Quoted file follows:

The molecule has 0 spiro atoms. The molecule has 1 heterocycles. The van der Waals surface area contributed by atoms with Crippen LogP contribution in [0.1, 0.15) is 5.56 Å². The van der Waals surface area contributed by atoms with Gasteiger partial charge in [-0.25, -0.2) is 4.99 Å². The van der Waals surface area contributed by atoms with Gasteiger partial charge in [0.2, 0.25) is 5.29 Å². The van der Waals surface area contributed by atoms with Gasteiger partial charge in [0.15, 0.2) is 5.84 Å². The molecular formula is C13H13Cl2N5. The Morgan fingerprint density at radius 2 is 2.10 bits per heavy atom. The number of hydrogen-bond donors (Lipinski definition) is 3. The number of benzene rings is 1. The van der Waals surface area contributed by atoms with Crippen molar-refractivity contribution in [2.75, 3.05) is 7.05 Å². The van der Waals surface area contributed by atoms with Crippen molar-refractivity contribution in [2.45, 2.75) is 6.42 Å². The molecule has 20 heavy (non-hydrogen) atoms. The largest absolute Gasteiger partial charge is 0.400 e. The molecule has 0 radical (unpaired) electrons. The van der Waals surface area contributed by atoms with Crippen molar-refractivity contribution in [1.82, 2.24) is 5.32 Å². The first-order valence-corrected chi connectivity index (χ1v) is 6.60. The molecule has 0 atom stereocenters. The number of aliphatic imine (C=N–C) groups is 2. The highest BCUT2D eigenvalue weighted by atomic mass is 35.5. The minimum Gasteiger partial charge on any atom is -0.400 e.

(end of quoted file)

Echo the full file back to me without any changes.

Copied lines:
The molecule has 0 spiro atoms. The molecule has 1 heterocycles. The van der Waals surface area contributed by atoms with Crippen LogP contribution in [0.1, 0.15) is 5.56 Å². The van der Waals surface area contributed by atoms with Gasteiger partial charge in [-0.25, -0.2) is 4.99 Å². The van der Waals surface area contributed by atoms with Gasteiger partial charge in [0.2, 0.25) is 5.29 Å². The van der Waals surface area contributed by atoms with Gasteiger partial charge in [0.15, 0.2) is 5.84 Å². The molecular formula is C13H13Cl2N5. The Morgan fingerprint density at radius 2 is 2.10 bits per heavy atom. The number of hydrogen-bond donors (Lipinski definition) is 3. The number of benzene rings is 1. The van der Waals surface area contributed by atoms with Crippen molar-refractivity contribution in [2.75, 3.05) is 7.05 Å². The van der Waals surface area contributed by atoms with Crippen molar-refractivity contribution in [2.45, 2.75) is 6.42 Å². The molecule has 20 heavy (non-hydrogen) atoms. The largest absolute Gasteiger partial charge is 0.400 e. The molecule has 0 radical (unpaired) electrons. The van der Waals surface area contributed by atoms with Crippen molar-refractivity contribution in [1.82, 2.24) is 5.32 Å². The first-order valence-corrected chi connectivity index (χ1v) is 6.60. The molecule has 0 atom stereocenters. The number of aliphatic imine (C=N–C) groups is 2. The highest BCUT2D eigenvalue weighted by atomic mass is 35.5. The minimum Gasteiger partial charge on any atom is -0.400 e.